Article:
Pregnancy/Birthing Book Reviews

January 18, 2011

My partner and I have been reading a lot of books lately about pregnancy and birthing, so I thought I’d give you a brief review for some of them.

What to Expect Before You’re Expecting

A good place to start, but overly simplified.  There is also a long section on infertility, which is odd given that the book’s target is ostensibly people who haven’t tried to get pregnant yet.  I haven’t read What to Expect When You’re Expecting, but I have heard that lots of this book is cut and paste from that book.  This book was pretty obviously published to make more money, not to put out new information, but if you keep that in mind, it’s still a useful basic primer.

Origins: How the Nine Months Before Birth Shape the Rest of Our Lives

This book was great for me personally because I am a nerd and I liked the listings of findings from scientific studies, but the book was poorly organized and not particularly well written.  I also appreciated the seemingly unintentional irony that the author ends the book with a description of her scheduled c-section birth where she admittedly feels uninvolved. After writing an entire book about how the fetus’ experience during pregnancy influences the rest of its life and in light of reputable research about how c-sections may have adverse long term impacts on child development as well, it seems like an oversight not to mention this, but I guess this book was just about the 9 months of fetal development, not everything you can do to make sure your kid turns out okay.  Overall, I liked this book a lot, but I admittedly have a high tolerance for poorly written non-fiction books with interesting information

The Art of Conscious Parenting: The Natural Way to Give Birth, Bond With, and Raise Healthy Children

For the most part, I liked this book and think it has a lot of useful information.  The book does a good job of doing a literature review of work supporting pre-conception planning, natural childbirth, breastfeeding, etc.  It does not do a good job of presenting a balanced literature review, which is fine, but should be noted if you’re not 100% sure you want natural childbirth because the author’s goal is clearly to make you feel that you are a selfish parent who will cause irreparable harm to your child if you opt for anything less than a completely natural, drugfree birth.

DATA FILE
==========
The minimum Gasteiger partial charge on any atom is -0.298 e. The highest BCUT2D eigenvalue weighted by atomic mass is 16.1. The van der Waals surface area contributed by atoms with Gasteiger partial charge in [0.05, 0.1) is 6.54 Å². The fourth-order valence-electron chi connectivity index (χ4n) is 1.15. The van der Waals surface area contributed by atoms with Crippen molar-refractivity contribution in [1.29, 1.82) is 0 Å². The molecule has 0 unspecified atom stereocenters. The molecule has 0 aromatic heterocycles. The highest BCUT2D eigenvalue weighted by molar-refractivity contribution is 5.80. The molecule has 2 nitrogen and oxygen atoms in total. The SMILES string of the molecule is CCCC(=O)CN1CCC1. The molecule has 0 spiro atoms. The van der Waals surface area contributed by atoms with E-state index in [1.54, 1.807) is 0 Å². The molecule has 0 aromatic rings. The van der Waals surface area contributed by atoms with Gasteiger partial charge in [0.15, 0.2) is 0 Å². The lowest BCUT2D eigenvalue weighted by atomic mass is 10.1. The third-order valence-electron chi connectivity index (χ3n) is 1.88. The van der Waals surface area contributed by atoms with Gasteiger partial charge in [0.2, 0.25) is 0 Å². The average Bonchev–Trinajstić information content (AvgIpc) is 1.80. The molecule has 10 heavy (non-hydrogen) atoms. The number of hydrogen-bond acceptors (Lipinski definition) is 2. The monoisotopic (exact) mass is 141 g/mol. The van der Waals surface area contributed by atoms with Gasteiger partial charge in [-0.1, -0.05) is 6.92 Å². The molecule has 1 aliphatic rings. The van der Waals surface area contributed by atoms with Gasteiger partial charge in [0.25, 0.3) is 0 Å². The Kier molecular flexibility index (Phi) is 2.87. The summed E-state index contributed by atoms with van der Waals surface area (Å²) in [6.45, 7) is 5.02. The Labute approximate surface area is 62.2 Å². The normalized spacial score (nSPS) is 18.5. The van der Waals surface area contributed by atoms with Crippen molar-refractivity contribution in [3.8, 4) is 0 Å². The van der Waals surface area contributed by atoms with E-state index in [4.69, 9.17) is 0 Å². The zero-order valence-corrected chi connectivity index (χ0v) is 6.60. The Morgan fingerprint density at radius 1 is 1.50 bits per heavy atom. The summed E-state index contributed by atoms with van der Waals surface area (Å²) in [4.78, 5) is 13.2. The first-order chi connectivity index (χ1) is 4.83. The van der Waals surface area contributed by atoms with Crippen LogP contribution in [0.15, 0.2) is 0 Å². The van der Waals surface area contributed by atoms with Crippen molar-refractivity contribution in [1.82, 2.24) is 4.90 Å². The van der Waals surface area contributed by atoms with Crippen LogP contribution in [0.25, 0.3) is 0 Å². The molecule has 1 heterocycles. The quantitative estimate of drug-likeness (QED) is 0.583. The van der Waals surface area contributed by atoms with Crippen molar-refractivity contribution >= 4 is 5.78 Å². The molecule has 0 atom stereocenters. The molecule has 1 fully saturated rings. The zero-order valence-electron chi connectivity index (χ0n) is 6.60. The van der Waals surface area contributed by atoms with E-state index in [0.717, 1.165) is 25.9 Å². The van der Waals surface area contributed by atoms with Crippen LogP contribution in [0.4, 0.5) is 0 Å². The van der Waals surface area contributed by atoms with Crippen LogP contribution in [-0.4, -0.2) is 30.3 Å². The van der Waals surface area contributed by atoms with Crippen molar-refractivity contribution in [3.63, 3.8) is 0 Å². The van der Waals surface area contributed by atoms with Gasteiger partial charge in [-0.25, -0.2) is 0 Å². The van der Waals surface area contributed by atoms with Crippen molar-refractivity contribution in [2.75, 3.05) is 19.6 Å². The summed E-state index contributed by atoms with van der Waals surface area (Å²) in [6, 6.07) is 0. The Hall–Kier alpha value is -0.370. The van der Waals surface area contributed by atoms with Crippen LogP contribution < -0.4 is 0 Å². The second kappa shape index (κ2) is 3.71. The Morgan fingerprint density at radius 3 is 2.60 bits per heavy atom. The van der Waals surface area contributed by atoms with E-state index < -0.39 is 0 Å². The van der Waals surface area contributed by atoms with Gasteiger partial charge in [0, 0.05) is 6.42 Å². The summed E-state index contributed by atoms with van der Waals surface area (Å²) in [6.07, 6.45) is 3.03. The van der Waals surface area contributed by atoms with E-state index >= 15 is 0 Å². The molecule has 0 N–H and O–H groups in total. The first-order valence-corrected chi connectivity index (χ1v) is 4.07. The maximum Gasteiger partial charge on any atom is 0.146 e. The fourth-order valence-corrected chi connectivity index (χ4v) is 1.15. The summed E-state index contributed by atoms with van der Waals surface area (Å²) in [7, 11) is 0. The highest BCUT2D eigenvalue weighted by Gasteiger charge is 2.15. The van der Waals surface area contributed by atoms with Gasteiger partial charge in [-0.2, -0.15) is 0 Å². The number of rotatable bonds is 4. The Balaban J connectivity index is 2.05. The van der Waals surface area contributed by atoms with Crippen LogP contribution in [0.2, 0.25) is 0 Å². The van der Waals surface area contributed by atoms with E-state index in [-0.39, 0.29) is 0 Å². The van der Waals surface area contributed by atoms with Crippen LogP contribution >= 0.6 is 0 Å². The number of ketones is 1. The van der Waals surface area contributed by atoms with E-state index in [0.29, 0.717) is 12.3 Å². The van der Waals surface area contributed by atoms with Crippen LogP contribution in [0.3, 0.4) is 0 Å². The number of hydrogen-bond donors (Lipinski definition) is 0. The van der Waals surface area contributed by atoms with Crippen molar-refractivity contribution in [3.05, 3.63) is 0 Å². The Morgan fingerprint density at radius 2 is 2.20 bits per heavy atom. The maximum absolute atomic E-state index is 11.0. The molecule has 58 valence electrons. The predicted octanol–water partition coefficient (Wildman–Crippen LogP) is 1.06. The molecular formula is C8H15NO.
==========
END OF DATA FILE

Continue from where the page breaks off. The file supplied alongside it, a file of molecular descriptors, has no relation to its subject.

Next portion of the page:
That said, I found the author a little irritating and self-righteous.  There are eye-roll inducing passages where the author describes how wonderful and well adjusted his child is and attributes it to his and his wife’s amazing parenting skills.  He goes to great lengths to tout the benefits of natural childbirth, breastfeeding, etc, but in a throwaway sentence extols circumcision as a positive religious bonding event without even acknowledging the ongoing debate about circumcision as potentially traumatic genital mutilation.  I don’t have particularly strong personal feelings about whether or not to circumsize boys, but it struck me as hypocritical to not even mention that performing “surgery” on a newborn may run counter to many of the themes in the book.  There is also a not-so-subtle rah rah Jewish voice that pops up throughout the book, which seemed random.

Summary: This is a good book for anyone considering natural childbirth, but you need to be able to put it in the context of one author’s perspective who clearly thinks he and his wife are the most well/completely informed parents.

The Thinking Woman’s Guide to a Better Birth

This book stressed me out, but in a productive way.  I know a lot about the pros and cons of hospital births and I’ve watched the Business of Being Born, etc, etc, but this book laid it all out very matter of factly, which was good and bad.  It is not meant to be a balanced book, which the author admits, but there are some questionable statistics and some moments of ranting as opposed to fact-based persuasion.  Even despite that, this book has very useful information to consider when making your birth plan, so I recommend this book even if just to feel empowered when you talk to you doctor about your options.

The Expectant Father: Facts, Tips, and Advice for Dads-to-Be

It goes month by month to give the expectant dad a very basic idea of what happens each month.  My partner liked it, but couldn’t think of anything particularly striking that he learned from the book.

Be Prepared: A Practical Handbook for New Dads

My partner is reading this now and he thinks it’s amusing and has learned some interesting things.  It’s snarky, but not offensively so and isn’t overly partronizing as books for dads can be.  I’ll post more when he’s done if there is anything to add.